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SPOT ON: Kyle Kinane

Stand-Up Guy


Photo: Anthony Chiappetta (BA '95)

"I'm not trying to live my life strictly for a joke, but everything's pretty silly."

By Sean McEntee ('14)

Stand-up comedian Kyle Kinane (BA ’02) says the only thing that makes him sad is not being good at comedy—it’s the only thing he can’t turn into a joke. As the Addison native continues to take the stage while getting new laughs, it’s safe to say Kinane hasn’t had much to fret about lately.

“I’m not trying to live my life strictly for a joke, but everything’s pretty silly,” he says.

Kinane, 36, has been on the rise since being invited to perform at the Aspen Comedy Festival in 2007, which he calls a breakthrough event for stand-up comedians and his personal turn toward success. He later performed on Last Call with Carson Daily, Conan, and Live at Gotham and released his critically acclaimed comedy album, Death of the Party, in 2010.

In 2011, Comedy Central invited Kinane to perform his first half-hour Comedy Central Presents. And if Kinane’s voice sounds familiar, that’s because he delivers most of the promos for Comedy Central—when you hear, “Up next is Tosh.0,” that’s Kinane talking to you.

Before attending Columbia, Kinane spent a year at a local community college and a semester at the University of Illinois at Chicago but found the traditional academic structures too stifling. After enrolling at Columbia in 1999, he found his groove through improv and writing classes, where he took the opportunity to create funny stories. At an open casting call for stand up at Zanies Comedy Club in Old Town, Kinane ran into classmate John Berger (BA ’01), who introduced him to open mic nights all over the city.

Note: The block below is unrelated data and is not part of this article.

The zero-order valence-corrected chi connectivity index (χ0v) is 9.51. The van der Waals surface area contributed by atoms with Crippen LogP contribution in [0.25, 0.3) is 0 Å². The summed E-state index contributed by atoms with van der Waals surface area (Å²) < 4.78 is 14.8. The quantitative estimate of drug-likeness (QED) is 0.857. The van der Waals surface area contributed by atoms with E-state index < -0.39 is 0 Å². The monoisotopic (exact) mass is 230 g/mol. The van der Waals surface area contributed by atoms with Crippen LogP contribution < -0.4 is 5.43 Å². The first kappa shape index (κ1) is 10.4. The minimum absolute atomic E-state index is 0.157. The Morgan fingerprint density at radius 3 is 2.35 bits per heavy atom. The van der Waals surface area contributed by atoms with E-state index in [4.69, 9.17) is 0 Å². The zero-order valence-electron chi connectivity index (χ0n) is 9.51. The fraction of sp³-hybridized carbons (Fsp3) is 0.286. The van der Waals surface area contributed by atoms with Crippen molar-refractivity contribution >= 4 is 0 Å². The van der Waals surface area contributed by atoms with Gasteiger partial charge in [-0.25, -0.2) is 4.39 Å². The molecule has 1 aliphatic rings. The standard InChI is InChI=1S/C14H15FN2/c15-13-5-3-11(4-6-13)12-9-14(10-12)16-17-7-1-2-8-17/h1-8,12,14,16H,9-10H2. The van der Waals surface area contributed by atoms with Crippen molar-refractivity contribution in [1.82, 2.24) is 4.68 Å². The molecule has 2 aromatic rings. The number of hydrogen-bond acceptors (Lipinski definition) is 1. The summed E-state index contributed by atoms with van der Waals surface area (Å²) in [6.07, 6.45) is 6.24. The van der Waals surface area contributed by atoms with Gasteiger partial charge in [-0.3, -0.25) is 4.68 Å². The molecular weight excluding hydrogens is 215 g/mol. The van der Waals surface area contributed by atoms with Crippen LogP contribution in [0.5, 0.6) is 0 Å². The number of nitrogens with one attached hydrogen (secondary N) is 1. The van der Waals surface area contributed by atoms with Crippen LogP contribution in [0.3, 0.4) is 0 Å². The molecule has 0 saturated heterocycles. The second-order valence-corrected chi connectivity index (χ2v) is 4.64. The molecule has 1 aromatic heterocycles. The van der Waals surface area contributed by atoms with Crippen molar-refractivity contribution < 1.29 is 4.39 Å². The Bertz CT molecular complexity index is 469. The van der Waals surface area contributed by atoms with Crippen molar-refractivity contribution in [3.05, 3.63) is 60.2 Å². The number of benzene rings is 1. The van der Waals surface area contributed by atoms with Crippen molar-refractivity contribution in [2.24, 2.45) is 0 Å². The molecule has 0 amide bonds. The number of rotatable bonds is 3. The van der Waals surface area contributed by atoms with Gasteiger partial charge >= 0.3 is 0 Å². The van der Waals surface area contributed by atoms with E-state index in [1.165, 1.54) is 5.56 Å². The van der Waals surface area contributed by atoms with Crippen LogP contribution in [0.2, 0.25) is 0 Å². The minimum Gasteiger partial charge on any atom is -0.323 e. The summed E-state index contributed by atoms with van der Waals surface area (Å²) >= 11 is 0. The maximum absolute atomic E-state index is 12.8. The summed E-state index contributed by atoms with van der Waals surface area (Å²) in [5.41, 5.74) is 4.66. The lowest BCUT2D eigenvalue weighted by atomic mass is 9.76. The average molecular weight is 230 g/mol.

“All the stuff I wrote at Columbia started getting shorter and shorter and became part of my act,” Kinane says, noting that his sets revolved around “shenanigans” he’d get into with friends as well as humorous tales from his mundane jobs at gas stations and warehouses (“fodder for comedy,” he says).

After a few performances, Kinane found his calling and continued to perform at the Red Lion Pub and The Lion’s Den (now The Globe Pub), places he says many Chicago comics “cut their teeth.” In 2003, the 26-year-old moved to Los Angeles to give comedy a real shot. He planned on giving himself until he was 30—four years—to find some success in the business; otherwise he’d move back to Chicago and try something else.

“Chicago performances were kind of the Eagle Scout training you needed, and Los Angeles was getting lost in the woods on your own,” Kinane says. “I went from a medium-size fish in a small pond to being just plankton.” Indeed, finding success on the LA stage often seemed too far-fetched: Kinane recalls several nights when he stayed in his apartment, believing there was no point in performing at an open mic night.

But he stuck with it and eventually began performing at well-known venues such as the Improv, the M Bar, and the Upright Citizens Brigade. Along the way, he met industry professionals—from stage assistants to talent agents to other comedians—who had some connection to Columbia. (“The empire is growing,” he says with a chuckle.) After Kinane released his album in 2010, comedian Patton Oswalt, one of Kinane’s heroes, asked him to open for him on and off for a couple of years—a big break.

Being a stand-up comedian means Kinane is constantly on the road, and his act has taken him across the globe, including South Korea, Ireland, and Australia. “I bombed in all these places,” Kinane says, jokingly. “Failing across the globe. I like to call it ‘globe flopping.’”

Self-deprecation aside, Kinane continues to strut his stuff. This past summer, the comedian performed at TBS’ Just For Laughs comedy festival alongside household names including Bill Maher, Seth Meyers, and Bob Newhart. He voiced a character in the pilot for TripTank, an animated series for Comedy Central. He also wrote and pitched a short web series for FOX. “I have a lot of stuff floating around like jellyfish,” Kinane says, “and I don’t really know where it’s going.”

But for now, the live stage remains his focus. “Write new jokes, tell new jokes,” Kinane says. “That’s what I started with in the beginning. That’s the bread and butter.”

Follow Kinane on Twitter for updates and a few laughs.